When Tony Bradley declared that he would be remaining in the NBA Draft and foregoing his remaining college eligibility, most Tar Heel fans had a similar reaction, and it went something along the lines of, “Why? He could’ve come back, been a star for a year, and played himself into the lottery instead of entering a draft where he’s a fringe first round player!” And yes, that includes us writers at Tar Heel Blog.
We’ve already talked about whether or not it’s fair to critique the decision given that the draft hasn’t happened yet, and also that there must be personal factors that we have no access to, but there seems to be a general consensus that were we in Tony Bradley’s ear, we’d be telling him that coming back to UNC would undoubtedly be a better move than staying in the draft. He would have been the star of a thin frontcourt, playing for one of the best coaches in college basketball (and one who has a reputation for working magic with big men), and had the opportunity to improve his body. He could have entered the 2018 Draft a better, more nationally recognized, and readier prospect.
At least, that’s what conventional wisdom says. And in sports, conventional (coaching) wisdom is often wrong. A few examples from my favorite sports, just to back myself up here:
- Mathematicians have known for decades that in football, especially the NFL, if you score a touchdown when you’re down 14 late-ish in the game, you should go for two (Click here for an explanation). Coaches almost unilaterally refuse to do this, because their logic says that an extra point kick is safer than a two-point attempt, and two of the former are twice as safe as two of the latter.
- It took basketball coaches years to start fouling before the shot on their opponents’ last position when they were up three, even though it has clearly been the logical thing to do since the inception of the three-point line.
- Similarly, basketball coaches have been very slow to take to going two-for-one at the end of halves and quarters, preferring one high-percentage shot to one low-percentage shot and a high-percentage shot.
- And that’s not even mentioning how long it took for coaches to realize that three-pointers are not bad shots.
- This one’s relevant: Across all sports, teams often draft for “upside” and “high ceiling,” because convention is to believe in your coaching staff to get players to reach that ceiling. This results in players like Wade Baldwin IV, an athletic, long, guard with defensive potential and shooting ability but an incomplete profile, getting drafted in the top 20 and Malcolm Brogdon, a complete player with less room to grow, falling to the second round. Being good, but maxed out before the pros, is seen as a negative, but the truth is that it’s really hard to get better at something once you’re already really good, and taking somebody who’s already really good is not a bad thing.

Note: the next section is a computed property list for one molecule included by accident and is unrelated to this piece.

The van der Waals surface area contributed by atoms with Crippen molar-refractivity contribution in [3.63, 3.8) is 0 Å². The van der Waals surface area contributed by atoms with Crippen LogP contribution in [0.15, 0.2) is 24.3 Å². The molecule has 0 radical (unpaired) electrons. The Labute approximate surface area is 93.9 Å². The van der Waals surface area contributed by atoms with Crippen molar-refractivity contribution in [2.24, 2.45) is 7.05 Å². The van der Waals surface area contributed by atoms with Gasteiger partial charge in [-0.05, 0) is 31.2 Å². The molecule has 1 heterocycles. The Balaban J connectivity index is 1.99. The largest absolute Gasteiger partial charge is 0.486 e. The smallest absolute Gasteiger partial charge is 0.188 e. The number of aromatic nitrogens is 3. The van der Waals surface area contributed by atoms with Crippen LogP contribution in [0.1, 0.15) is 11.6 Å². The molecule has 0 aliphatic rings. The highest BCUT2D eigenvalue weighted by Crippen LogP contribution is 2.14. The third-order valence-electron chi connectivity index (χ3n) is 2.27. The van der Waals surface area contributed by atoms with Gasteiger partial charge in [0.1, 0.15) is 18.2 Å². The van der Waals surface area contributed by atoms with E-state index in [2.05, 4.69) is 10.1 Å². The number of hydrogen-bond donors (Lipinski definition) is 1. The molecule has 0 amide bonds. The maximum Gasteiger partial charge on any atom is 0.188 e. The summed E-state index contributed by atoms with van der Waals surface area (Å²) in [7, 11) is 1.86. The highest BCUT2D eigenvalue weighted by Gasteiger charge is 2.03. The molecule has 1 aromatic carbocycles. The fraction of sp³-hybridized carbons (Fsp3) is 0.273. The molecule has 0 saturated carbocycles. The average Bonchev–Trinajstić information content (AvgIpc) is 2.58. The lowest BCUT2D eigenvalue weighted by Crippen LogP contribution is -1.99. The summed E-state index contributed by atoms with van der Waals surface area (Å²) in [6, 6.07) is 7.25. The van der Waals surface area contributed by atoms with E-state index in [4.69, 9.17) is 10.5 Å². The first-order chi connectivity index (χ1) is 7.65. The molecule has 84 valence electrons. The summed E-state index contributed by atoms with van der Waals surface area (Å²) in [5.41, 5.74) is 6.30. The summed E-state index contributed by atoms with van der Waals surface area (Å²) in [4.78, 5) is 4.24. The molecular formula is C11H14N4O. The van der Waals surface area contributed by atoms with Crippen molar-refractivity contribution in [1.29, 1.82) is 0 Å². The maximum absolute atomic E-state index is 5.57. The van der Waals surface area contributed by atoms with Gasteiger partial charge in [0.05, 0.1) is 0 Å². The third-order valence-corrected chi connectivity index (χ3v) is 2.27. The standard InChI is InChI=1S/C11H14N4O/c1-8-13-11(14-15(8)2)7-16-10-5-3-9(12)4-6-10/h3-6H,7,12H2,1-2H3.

So when deriding Bradley’s decision, let’s be careful of citing what’s been established, because there is certainly precedent for that being wrong. Now, let’s look at some data:
In summary: I went hunting, and found the eighteen 5-star recruits since 2012 who were mocked in the first round by DraftExpress (DX) but decided to return to school, and then tracked each of their subsequent careers, draft stocks, and, if applicable, their actual draft positions.
As you can probably see, that’s a lot of red. Ten out of the 18 charted players had their stock decrease precipitously, nine of them falling out of the first round entirely and the other, Thomas Bryant, going from top-10 prospect as a freshman to projected out of the lottery as a sophomore. The four prospects highlighted in yellow saw or have seen no significant change in their draft stock due to staying in school, the two in white have at least one more year to change minds (but given their existing trends, it should be said that they look to be headed in the red direction), and only the two in green were able to improve their draft stock significantly by staying in school. Neither, incidentally, was a post player. I don’t think this is coincidental, but more on this later.
Let’s address the elephant in the room: according to my own criteria, Tony Bradley seemingly does not have first-round draft stock. The most recent DraftExpress mock, as of May 25th, has Bradley going 41st in the 2017, which is early-mid second round. However, they had him going 18th in their 2018 Mock Draft published on April 18th, 2017 (This is both a function of the historic strength of this year’s class (on paper) and DraftExpress buying into the hope of improvement).
Several of the draft stocks listed in the chart above are similar to this case; DX was predicting where players would go a year in the future. I don’t think this changes the point much, because once that year came, most didn’t meet expectations regardless. Bradley would thus fit right in with this group, and I think it’s a valid comparison to make.